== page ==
What's itchy and red all over?
You guessed it: mosquito bites.
Well, those welts may now become more infrequent thanks to a new technology recently approved by the Environmental Protection Agency in dealing with Asian Tiger Mosquito--the bloodsucking creatures that have the ability to carry deadly diseases like Zika and Dengue Fever.
The biological and chemical-free approach was developed by a Kentucky-based company called MosquitoMate. By first injecting a strain of bacterium called Wolbachia into the male species, researchers say they can safely suppress the overall breeding behavior of the Asian Tiger Mosquitoes. The infected male mosquitoes are released into the environment with the primary goal of mating with female mosquitoes, which are the ones that bite humans.
"Once a male has a different strain, it makes the compatibility with the other sex, at least from male to female, incompatible and they can't mate."
That means, if male-infected mosquitoes mate with female mosquitoes, offspring cannot be produced.
During trial testing, MosquitoMate researchers said the Wolbachia treatment reduced the invasive population in areas from anywhere between 70 and 90 percent. Kelly explained that the extent of the technology's success depends on its preemptive approach--releasing Wolbachia-treated males into the environment before the warm weather serves as a catalyst to the breeding season.
The overall process of injecting the male species with the bacterium is extremely controlled in a lab setting, Kelly continued. Think of it as an assembly-line process.
"After you've done the micro injections, and we have a stable line of mosquitoes that are harboring Wolbachia, all it is just we have these mesh screens, and we have both males and females in them," Kelly said. "We have a little cup of water that has a piece of paper in it, and what it does, the mosquitoes will mate within the chambers. The females will go to the water, and with the paper there, they'll deposit their eggs. So after a certain time, we just pull the eggs, the paper out, and then we set that up and let the eggs hatch and grow the larvae."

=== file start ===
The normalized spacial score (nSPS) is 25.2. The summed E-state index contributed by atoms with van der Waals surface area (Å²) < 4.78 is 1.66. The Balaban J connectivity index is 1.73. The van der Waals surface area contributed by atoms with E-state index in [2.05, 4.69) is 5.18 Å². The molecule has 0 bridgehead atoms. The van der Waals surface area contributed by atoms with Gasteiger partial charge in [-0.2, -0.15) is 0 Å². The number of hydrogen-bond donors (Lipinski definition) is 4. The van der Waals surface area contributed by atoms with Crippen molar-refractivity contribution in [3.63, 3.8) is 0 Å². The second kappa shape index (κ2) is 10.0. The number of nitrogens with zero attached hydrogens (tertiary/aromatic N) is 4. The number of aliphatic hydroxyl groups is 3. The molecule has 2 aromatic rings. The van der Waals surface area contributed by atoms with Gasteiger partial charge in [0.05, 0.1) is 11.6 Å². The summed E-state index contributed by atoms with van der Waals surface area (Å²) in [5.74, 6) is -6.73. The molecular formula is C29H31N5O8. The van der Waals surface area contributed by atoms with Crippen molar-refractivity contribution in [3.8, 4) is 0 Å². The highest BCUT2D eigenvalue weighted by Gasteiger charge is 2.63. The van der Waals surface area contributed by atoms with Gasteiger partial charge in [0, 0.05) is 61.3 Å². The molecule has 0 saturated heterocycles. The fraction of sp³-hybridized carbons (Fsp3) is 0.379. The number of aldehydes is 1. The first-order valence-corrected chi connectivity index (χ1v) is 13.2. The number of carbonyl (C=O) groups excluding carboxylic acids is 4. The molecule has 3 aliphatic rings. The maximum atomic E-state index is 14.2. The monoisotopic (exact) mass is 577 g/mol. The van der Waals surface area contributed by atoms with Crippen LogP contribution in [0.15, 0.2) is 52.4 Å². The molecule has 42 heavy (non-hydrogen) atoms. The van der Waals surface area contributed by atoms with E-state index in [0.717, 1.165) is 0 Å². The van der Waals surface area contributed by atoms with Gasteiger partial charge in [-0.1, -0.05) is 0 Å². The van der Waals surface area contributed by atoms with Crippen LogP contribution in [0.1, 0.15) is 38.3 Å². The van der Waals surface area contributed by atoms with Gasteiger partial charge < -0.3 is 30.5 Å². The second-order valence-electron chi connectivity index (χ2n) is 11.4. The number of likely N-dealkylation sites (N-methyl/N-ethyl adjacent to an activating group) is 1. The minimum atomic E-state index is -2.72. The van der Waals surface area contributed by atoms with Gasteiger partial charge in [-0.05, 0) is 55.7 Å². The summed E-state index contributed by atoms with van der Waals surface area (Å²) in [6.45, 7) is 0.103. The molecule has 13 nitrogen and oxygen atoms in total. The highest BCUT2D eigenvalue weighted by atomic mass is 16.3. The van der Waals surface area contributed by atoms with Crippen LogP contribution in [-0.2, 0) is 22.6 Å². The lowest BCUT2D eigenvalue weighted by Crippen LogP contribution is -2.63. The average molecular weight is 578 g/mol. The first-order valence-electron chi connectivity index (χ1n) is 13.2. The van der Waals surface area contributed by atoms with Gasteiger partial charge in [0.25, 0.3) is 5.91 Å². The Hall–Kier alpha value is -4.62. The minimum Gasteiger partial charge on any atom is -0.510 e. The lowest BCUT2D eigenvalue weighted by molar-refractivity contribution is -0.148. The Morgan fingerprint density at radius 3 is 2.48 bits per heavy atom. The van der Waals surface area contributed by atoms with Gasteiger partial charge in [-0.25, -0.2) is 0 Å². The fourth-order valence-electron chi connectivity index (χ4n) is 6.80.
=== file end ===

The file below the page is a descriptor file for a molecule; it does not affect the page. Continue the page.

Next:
After the eggs hatch, the mosquitoes grow in containers until they're ready to be released. Depending on the environment and climate, Kelly said that as many as one million mosquitoes can be released per week. He admitted that may sound like a lot, but he said there's no cause for concern.
"You're not going to see these swarms of mosquitoes just everywhere. You almost don't even realize that a million mosquitoes just got released. They quickly go out. They don't bother humans, and they don't bother other animals. They mostly go right into the secluded habitats where they're looking to mate."
The Wolbachia-treated males are still susceptible to vulnerabilities. For example, if your neighbor is using a pesticide-mosquito killer to rid insects from his yard, those chemicals still have the ability to kill the male mosquitoes, which inadvertently reverses the entire process. But Kelly said that, even if the male mosquitoes are killed by other methods, they still support the overall health of the broader ecosystem by pollinating gardens and serving as food to other insects and fish.
"...there's no harm to other insects when we are releasing these males into the environment," Kelly reassured. "There's no effect on other mosquito species. There's no effect on other insects, om the environment. This is a very natural occuring phenomenon that we've just been able to harness to reduce this specific, nuisance annoying mosquito."
As simple and natural as the technology may be, Kelly said that this approach has the ability to revolutionize public health on an international scale, especially in places like Brazil where mosquito-borne diseases are rampant.
"It's very sad when you hear these people down there," he added. "They're talking about Zika and Dengue and Yellow Fever--they talk about these viruses like the common cold. And, unfortunately, they don't have a lot of support, or education, and so without that support and education, a lot of people don't know what to do to help reduce these diseases. For the future, I think it what will be amazing for us is if we start looking internationally, really helping these people that are living in these countries that have anemic local transmission all year around."
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